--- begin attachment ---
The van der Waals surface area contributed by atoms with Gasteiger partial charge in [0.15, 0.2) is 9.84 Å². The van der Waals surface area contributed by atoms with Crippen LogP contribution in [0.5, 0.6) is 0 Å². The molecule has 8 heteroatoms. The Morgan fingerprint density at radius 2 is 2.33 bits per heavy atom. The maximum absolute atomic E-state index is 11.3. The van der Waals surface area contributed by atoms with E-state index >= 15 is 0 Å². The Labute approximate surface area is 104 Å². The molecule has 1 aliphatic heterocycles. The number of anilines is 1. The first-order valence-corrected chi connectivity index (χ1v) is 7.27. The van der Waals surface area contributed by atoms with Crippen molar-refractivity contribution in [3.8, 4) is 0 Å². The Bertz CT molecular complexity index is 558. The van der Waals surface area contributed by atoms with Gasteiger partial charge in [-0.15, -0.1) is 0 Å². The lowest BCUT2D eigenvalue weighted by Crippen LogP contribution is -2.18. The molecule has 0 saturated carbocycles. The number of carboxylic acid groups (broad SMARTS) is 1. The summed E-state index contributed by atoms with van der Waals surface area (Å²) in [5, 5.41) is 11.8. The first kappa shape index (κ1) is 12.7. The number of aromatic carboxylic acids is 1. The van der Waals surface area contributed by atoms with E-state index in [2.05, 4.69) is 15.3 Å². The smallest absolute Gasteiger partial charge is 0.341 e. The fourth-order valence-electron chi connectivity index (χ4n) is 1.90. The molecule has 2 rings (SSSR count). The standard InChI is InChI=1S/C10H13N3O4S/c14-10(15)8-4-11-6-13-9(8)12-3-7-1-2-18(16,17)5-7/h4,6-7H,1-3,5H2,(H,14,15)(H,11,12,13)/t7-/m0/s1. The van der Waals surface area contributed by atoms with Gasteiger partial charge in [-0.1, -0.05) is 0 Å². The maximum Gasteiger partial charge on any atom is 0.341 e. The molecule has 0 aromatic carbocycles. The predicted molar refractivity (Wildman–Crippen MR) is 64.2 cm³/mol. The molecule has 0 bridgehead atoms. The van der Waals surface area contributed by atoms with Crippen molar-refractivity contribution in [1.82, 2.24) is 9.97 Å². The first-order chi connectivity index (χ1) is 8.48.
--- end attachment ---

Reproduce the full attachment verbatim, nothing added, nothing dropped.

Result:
The van der Waals surface area contributed by atoms with Gasteiger partial charge in [0.15, 0.2) is 9.84 Å². The van der Waals surface area contributed by atoms with Crippen LogP contribution in [0.5, 0.6) is 0 Å². The molecule has 8 heteroatoms. The Morgan fingerprint density at radius 2 is 2.33 bits per heavy atom. The maximum absolute atomic E-state index is 11.3. The van der Waals surface area contributed by atoms with E-state index >= 15 is 0 Å². The Labute approximate surface area is 104 Å². The molecule has 1 aliphatic heterocycles. The number of anilines is 1. The first-order valence-corrected chi connectivity index (χ1v) is 7.27. The van der Waals surface area contributed by atoms with Crippen molar-refractivity contribution in [3.8, 4) is 0 Å². The Bertz CT molecular complexity index is 558. The van der Waals surface area contributed by atoms with Gasteiger partial charge in [-0.15, -0.1) is 0 Å². The lowest BCUT2D eigenvalue weighted by Crippen LogP contribution is -2.18. The molecule has 0 saturated carbocycles. The number of carboxylic acid groups (broad SMARTS) is 1. The summed E-state index contributed by atoms with van der Waals surface area (Å²) in [5, 5.41) is 11.8. The first kappa shape index (κ1) is 12.7. The number of aromatic carboxylic acids is 1. The van der Waals surface area contributed by atoms with E-state index in [2.05, 4.69) is 15.3 Å². The smallest absolute Gasteiger partial charge is 0.341 e. The fourth-order valence-electron chi connectivity index (χ4n) is 1.90. The molecule has 2 rings (SSSR count). The standard InChI is InChI=1S/C10H13N3O4S/c14-10(15)8-4-11-6-13-9(8)12-3-7-1-2-18(16,17)5-7/h4,6-7H,1-3,5H2,(H,14,15)(H,11,12,13)/t7-/m0/s1. The van der Waals surface area contributed by atoms with Gasteiger partial charge in [-0.1, -0.05) is 0 Å². The maximum Gasteiger partial charge on any atom is 0.341 e. The molecule has 0 aromatic carbocycles. The predicted molar refractivity (Wildman–Crippen MR) is 64.2 cm³/mol. The molecule has 0 bridgehead atoms. The van der Waals surface area contributed by atoms with Crippen molar-refractivity contribution in [1.82, 2.24) is 9.97 Å². The first-order chi connectivity index (χ1) is 8.48.